What Is A Trial Separation?
A trial separation is an arrangement between spouses to live apart. The two people agree to break up, but they remain married. The separation may occur for a specific amount of time or last indefinitely. The agreement is informal and does not involve the courts, attorneys, or judges.
Because the couple did not file the separation with the court, they can decide the terms of the trial separation without a judge’s approval. They can live in separate homes and determine which spouses remain in the marital home. They determine which person is responsible for all or part of specific bills. They also may establish the children’s primary residences and visitation schedules with the parents.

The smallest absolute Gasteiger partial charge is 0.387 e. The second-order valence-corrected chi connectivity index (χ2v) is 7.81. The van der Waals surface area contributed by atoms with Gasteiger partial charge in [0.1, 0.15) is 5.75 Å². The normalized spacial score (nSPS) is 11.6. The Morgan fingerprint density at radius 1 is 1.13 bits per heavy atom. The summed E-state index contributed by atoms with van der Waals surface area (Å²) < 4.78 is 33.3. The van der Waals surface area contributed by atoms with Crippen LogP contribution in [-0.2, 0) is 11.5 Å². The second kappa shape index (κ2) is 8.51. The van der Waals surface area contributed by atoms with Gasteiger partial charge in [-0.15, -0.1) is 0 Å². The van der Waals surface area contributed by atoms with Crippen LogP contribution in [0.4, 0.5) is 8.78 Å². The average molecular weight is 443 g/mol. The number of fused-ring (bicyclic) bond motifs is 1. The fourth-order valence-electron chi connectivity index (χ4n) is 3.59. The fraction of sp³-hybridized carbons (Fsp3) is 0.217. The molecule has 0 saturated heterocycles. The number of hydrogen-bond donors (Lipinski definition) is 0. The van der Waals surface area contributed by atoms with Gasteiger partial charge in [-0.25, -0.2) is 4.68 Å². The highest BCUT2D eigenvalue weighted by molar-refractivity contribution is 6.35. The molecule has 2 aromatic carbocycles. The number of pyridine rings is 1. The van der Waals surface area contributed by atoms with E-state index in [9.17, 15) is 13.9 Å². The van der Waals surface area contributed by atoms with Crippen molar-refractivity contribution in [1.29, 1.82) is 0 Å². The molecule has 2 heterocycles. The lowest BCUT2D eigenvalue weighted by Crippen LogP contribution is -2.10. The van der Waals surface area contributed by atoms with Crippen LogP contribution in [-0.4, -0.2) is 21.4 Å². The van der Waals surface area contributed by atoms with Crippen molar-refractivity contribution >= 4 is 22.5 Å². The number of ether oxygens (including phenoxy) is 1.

The married couple may be unsure of the direction their relationship may head. The trial separation may be a chance for the couple to determine and address their marital issues. Living in separate locations may give each spouse the space to handle and resolve disputes amicably. The couple may decide to get back together and resume the marriage.
In marriages where there are more severe breakdowns of the communication or relationship, a trial separation may be a first step toward getting a divorce. The couple may use the separation period to decide if they want to terminate the marriage. It can also allow them to assess the potential issues and outcomes of the divorce. Preparation for divorce includes evaluating the assets and debts, determining matters concerning the children, and calculating the costs that can arise during the legal process.
During the trial separation, the spouses may behave like divorced people. However, the couple remains married until they have a legal divorce. Therefore, they cannot wed another person while in a trial separation. Under Oregon law, an individual commits the criminal offense of bigamy when they knowingly marry or intend to marry another person while legally married to someone else.